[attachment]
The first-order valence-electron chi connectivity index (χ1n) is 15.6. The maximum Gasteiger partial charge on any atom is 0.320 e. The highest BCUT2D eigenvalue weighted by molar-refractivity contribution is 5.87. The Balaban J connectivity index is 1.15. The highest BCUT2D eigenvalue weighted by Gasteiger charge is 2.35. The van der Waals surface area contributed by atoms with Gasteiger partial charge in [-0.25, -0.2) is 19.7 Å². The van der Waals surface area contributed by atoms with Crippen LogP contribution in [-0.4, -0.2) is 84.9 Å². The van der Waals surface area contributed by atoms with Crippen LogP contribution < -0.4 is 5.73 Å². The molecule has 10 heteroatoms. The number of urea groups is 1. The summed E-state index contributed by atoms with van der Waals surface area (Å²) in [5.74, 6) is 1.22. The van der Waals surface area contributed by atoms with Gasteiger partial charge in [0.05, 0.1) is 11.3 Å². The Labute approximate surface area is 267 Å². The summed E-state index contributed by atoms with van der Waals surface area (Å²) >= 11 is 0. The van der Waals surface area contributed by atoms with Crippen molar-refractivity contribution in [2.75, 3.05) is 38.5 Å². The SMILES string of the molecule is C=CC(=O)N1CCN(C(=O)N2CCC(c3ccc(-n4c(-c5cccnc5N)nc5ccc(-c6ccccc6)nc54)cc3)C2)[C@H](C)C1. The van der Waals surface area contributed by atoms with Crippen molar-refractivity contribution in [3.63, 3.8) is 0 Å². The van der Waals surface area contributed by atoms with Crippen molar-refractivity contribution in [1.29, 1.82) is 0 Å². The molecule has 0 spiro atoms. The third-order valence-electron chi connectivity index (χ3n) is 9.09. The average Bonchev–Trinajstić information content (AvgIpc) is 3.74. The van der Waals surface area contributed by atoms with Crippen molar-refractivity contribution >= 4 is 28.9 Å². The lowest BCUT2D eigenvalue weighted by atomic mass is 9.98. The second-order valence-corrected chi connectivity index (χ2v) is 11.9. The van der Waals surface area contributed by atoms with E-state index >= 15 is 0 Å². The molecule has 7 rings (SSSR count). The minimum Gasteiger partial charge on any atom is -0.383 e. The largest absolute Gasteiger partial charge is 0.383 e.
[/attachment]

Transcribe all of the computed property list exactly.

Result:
The first-order valence-electron chi connectivity index (χ1n) is 15.6. The maximum Gasteiger partial charge on any atom is 0.320 e. The highest BCUT2D eigenvalue weighted by molar-refractivity contribution is 5.87. The Balaban J connectivity index is 1.15. The highest BCUT2D eigenvalue weighted by Gasteiger charge is 2.35. The van der Waals surface area contributed by atoms with Gasteiger partial charge in [-0.25, -0.2) is 19.7 Å². The van der Waals surface area contributed by atoms with Crippen LogP contribution in [-0.4, -0.2) is 84.9 Å². The van der Waals surface area contributed by atoms with Crippen LogP contribution < -0.4 is 5.73 Å². The molecule has 10 heteroatoms. The number of urea groups is 1. The summed E-state index contributed by atoms with van der Waals surface area (Å²) in [5.74, 6) is 1.22. The van der Waals surface area contributed by atoms with Gasteiger partial charge in [0.05, 0.1) is 11.3 Å². The Labute approximate surface area is 267 Å². The summed E-state index contributed by atoms with van der Waals surface area (Å²) >= 11 is 0. The van der Waals surface area contributed by atoms with Crippen molar-refractivity contribution in [2.75, 3.05) is 38.5 Å². The SMILES string of the molecule is C=CC(=O)N1CCN(C(=O)N2CCC(c3ccc(-n4c(-c5cccnc5N)nc5ccc(-c6ccccc6)nc54)cc3)C2)[C@H](C)C1. The van der Waals surface area contributed by atoms with Crippen molar-refractivity contribution in [3.63, 3.8) is 0 Å². The van der Waals surface area contributed by atoms with Crippen molar-refractivity contribution in [1.29, 1.82) is 0 Å². The molecule has 0 spiro atoms. The third-order valence-electron chi connectivity index (χ3n) is 9.09. The average Bonchev–Trinajstić information content (AvgIpc) is 3.74. The van der Waals surface area contributed by atoms with Crippen molar-refractivity contribution >= 4 is 28.9 Å². The lowest BCUT2D eigenvalue weighted by atomic mass is 9.98. The second-order valence-corrected chi connectivity index (χ2v) is 11.9. The van der Waals surface area contributed by atoms with E-state index >= 15 is 0 Å². The molecule has 7 rings (SSSR count). The minimum Gasteiger partial charge on any atom is -0.383 e. The largest absolute Gasteiger partial charge is 0.383 e.